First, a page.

Baking Basics: How To Prepare a Cake Pan

Here’s a baking basics article, for the curious bakers who frequent this blog. Always wondered how to prepare a cake pan for baking? Wonder no more, here are the basics that you should know!

Baking can be a bit of a challenge at times. Many factors are at play when creating a beautiful cake – the temperature, butter, eggs, flour – almost every ingredient can make or break the cake. Before we get into the basics of cake, I thought we could start with something simple – how to grease and line your cake tin for baking. 

There are many flours that can be used in baking. Here are a few to check out!

Type of Cake Pan/Tin

The type of tin matters as much as the temperature of your butter (just below room temperature, when you live in Singapore/Malaysia/Indonesia/Thailand). There are three main types of baking dishes used and commonly available. 

Coated Metal: These pans are dark and usually coated with a non-stick protective layer so that unmoulding a cake can be easier. However, this pan might not always be ideal for the oven. The dark colour of the tin might mean that it heats up at a faster rate than the middle of the cake, resulting in an uneven bake. The non-stick coating is also pointless since you’ll have to grease and line the tin anyway. I also realise that there’s a higher chance of my cakes cracking when I use coated metal tins.

However, I find non-stick cookie sheets to be excellent when making cookies, especially in big batches. 

Aluminium: This is my most preferred type of baking pan. It is inexpensive and conducts heat fairly well. The bake is usually quite even, and the light metal gives the sides of your cake a nice caramelised brown colour. 

Glass: Glass baking pans are the worst, in my opinion. It can make a trifle look glorious and perhaps work swimmingly for a multi-layered cake. However, it is a poor conductor of heat and takes a long time to heat up in the oven, affecting the final result of your baked good. Glass baking dishes also tend to be heavy, which isn’t always ideal.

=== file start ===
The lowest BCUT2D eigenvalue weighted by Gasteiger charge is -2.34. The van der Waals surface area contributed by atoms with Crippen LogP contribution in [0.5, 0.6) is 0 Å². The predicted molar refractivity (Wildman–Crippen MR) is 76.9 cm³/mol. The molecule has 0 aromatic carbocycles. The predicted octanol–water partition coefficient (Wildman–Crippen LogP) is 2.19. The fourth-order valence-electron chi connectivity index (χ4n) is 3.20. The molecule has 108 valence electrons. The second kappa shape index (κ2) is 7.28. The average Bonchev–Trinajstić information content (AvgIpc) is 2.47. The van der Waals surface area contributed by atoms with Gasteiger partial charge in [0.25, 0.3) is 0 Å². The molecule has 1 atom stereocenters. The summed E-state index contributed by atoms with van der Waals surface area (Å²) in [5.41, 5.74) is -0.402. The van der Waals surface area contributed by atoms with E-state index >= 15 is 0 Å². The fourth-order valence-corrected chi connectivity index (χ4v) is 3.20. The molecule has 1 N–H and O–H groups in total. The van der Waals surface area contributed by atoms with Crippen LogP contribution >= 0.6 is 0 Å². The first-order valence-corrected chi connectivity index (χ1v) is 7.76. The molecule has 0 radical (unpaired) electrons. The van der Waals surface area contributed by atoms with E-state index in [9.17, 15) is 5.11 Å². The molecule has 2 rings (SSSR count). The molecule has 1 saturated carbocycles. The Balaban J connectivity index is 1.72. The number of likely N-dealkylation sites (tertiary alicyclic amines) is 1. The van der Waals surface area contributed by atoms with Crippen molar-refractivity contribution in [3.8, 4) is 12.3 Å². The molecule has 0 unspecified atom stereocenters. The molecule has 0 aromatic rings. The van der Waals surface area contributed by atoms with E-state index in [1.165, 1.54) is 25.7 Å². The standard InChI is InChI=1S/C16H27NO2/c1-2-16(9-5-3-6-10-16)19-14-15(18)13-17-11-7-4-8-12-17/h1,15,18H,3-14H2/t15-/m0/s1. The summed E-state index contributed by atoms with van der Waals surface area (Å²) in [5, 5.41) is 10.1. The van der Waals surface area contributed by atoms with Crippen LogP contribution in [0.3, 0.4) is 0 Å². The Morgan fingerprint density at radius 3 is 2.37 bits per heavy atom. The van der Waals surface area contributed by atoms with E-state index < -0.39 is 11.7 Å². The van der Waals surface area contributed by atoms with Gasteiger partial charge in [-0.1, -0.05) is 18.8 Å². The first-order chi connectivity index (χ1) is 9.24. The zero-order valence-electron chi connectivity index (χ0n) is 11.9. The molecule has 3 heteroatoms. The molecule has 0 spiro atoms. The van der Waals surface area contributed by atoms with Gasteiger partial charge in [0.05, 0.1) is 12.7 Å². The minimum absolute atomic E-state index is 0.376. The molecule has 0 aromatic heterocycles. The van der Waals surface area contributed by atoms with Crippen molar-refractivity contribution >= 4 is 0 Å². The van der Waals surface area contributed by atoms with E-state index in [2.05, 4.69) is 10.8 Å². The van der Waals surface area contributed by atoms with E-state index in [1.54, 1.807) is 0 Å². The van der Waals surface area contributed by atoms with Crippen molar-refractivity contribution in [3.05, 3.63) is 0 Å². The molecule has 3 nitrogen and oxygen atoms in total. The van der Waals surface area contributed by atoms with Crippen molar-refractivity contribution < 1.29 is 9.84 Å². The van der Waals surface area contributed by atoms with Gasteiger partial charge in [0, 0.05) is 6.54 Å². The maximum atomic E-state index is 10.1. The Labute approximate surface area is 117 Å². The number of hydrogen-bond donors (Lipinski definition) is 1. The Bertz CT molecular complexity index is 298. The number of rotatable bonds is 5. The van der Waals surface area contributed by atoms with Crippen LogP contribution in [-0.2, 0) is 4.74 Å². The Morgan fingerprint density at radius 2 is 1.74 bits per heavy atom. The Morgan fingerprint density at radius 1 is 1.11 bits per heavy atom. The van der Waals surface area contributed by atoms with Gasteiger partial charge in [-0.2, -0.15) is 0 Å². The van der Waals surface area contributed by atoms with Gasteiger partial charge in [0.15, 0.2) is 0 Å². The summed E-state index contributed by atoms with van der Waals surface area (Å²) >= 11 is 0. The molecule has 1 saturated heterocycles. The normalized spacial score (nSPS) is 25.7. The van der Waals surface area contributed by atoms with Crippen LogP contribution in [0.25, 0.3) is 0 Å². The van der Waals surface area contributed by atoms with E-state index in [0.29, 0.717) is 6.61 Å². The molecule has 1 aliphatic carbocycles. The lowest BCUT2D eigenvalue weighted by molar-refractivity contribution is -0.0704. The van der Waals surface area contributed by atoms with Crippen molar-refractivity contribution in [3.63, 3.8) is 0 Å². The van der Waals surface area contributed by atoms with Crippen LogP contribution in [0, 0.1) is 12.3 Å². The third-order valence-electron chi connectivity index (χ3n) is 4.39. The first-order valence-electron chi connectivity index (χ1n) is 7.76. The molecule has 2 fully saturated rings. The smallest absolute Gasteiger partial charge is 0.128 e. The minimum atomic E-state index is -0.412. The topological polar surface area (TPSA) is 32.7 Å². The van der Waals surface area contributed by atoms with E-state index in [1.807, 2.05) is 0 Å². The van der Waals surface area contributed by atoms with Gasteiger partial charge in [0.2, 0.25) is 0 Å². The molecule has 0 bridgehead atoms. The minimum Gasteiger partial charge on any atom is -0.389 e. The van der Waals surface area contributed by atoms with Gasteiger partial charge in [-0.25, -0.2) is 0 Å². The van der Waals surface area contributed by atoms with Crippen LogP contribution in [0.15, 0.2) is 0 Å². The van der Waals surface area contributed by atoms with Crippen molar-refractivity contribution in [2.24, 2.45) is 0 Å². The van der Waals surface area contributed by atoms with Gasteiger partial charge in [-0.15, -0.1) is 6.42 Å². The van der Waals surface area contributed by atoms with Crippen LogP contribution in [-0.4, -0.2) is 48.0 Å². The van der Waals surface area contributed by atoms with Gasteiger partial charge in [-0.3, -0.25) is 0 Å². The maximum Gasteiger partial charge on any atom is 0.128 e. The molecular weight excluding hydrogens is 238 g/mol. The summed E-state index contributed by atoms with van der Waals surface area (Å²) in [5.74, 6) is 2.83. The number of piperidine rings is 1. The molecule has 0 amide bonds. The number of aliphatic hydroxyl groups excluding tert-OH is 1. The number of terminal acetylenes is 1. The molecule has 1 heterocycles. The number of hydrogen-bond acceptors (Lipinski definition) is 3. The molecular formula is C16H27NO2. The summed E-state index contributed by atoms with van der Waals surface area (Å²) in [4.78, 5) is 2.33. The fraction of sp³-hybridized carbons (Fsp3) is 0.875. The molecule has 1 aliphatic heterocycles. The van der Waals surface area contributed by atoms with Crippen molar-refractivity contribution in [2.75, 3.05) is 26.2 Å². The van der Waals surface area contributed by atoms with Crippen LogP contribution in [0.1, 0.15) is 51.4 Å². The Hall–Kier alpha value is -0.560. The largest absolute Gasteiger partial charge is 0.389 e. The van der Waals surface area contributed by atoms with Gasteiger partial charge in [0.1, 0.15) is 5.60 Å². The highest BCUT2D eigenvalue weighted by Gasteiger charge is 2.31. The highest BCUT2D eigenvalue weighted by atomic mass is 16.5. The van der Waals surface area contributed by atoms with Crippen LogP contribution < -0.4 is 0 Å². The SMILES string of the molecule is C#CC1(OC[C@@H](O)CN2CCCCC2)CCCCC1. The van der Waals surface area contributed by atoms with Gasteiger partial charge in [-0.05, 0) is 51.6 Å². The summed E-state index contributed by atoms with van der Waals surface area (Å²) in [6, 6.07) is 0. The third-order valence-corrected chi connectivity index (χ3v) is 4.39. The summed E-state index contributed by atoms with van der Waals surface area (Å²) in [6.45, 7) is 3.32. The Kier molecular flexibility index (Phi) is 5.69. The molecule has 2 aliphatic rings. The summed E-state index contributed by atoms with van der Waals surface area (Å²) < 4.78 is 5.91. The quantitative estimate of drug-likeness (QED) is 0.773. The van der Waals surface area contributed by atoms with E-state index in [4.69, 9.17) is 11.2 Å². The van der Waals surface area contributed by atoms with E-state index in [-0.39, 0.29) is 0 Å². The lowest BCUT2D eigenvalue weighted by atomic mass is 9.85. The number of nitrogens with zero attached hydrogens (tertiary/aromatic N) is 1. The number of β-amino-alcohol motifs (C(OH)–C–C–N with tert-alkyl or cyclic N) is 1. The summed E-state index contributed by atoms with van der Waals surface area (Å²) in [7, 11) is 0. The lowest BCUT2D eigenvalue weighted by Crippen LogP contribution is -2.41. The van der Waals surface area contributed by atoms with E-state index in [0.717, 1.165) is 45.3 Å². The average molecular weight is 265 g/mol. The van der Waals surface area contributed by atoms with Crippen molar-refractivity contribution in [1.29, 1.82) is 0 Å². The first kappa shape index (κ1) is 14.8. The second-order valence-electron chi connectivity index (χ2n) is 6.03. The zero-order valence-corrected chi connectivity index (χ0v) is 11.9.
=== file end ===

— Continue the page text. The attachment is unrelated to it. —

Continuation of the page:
Bundt Pans: I know I am going to sound fairly snobby, but the Nordic Ware Bundt pans are perfect for the fanciest bundt cakes ever. I have one (just one, for now) that I have used many times to produce decadent chocolate and lemon cakes. However, I have used bundt pans from other brands and have made successful cakes with it, too! The key to baking in bundt pans is to ensure that they are greased, especially at the nooks and crannies of the pans. 

Greasing with Butter + Flour

This method I have been doing for eons and totally love. I hate getting my hands dirty and greasy, so I put on gloves when I do this. All you need is a knob of butter, that needs to be spread all over the inside of the baking dish.

You just have to smother the butter around; it helps if the butter is at room temperature for this. Once you’re done with this, drop a tablespoon of flour into the pan and gently knock it around in the pan. The flour acts as a second layer of protection, in the event that the butter gets absorbed into the cake batter. Remember to dust the baking dish in totality and then discard the excess flour. This is the best method of greasing a cake pan in my opinion. Having said that, I only do this when I don’t have baking parchment at home.